1001 (a)(2), and his sentencing was scheduled for April 8,
2002. See Crim. No. 01-168, ECF No. 160 (Judgment in
a Criminal Case filed July 15, 2002
(“Judgment”)). Shortly thereafter, the plaintiff
sought to withdraw his guilty plea in a document that Judge
Huvelle allowed to be filed on January 17, 2002, as a motion
to withdraw his plea of guilty. See id., ECF Nos.
112, 116; Compl. ¶ 1. According to the federal
defendants, the plaintiff “asserted, ” as grounds
to withdraw his guilty plea, among other things, that
“he had been deceived by . . . Johnson, who
‘sold' him on the idea of pleading [guilty] and
then working out a deal with the prosecutor that would reduce
his sentence to the two-to-five-year range.” Memorandum
of Points and Authorities in Support of Motion to Dismiss by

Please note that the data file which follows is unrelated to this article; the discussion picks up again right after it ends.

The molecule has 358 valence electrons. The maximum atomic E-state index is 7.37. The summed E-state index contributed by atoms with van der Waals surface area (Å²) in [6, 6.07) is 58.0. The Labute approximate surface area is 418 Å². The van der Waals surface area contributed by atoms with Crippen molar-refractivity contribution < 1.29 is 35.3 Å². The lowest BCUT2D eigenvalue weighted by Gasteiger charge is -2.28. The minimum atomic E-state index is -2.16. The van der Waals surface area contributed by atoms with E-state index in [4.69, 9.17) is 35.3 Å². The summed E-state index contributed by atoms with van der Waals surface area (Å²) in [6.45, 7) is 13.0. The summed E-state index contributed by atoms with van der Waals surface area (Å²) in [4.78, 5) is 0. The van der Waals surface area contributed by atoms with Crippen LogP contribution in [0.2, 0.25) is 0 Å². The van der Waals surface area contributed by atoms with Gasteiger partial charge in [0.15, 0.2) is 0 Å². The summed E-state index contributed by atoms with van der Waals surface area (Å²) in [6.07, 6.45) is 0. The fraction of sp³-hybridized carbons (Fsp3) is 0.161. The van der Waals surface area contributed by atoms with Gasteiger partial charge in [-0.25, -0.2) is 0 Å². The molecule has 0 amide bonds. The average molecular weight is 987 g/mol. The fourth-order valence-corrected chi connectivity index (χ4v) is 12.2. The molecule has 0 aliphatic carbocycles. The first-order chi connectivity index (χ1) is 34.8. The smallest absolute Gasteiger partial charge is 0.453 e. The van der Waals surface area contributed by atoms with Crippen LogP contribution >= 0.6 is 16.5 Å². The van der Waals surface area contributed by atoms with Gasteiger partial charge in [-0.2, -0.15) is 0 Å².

Defendants Huvelle, Walutes and Ingersoll (“Defs.'
Mem.”) at 2, ECF No. 10-1. On January 23, 2002, Johnson
filed a motion to withdraw as counsel for the plaintiff,
Crim. No. 01-168, ECF No. 113, which was granted on January
24, 2002, ECF No. 114. In granting Johnson's motion,
Judge Huvelle “assumed that Mr. West [would] retain
[another] counsel to represent him in this matter since he
previously had private representation.” Id.
government filed its opposition to the plaintiff's motion
to withdraw the guilty plea on February 22, 2002, ECF No.
117, and on March 8, 2002, private attorney Joanne Maria
Vasco entered her appearance to represent the plaintiff.
Id., ECF No. 118; see case caption
(designating Vasco as “Retained”). However, on
March 20, 2002, Judge Huvelle granted Vasco's motion to
withdraw as the plaintiff's counsel. Id., ECF
No. 125. Meanwhile, on March 5, 2002, Judge Huvelle scheduled
a hearing on the plaintiff's motion to withdraw his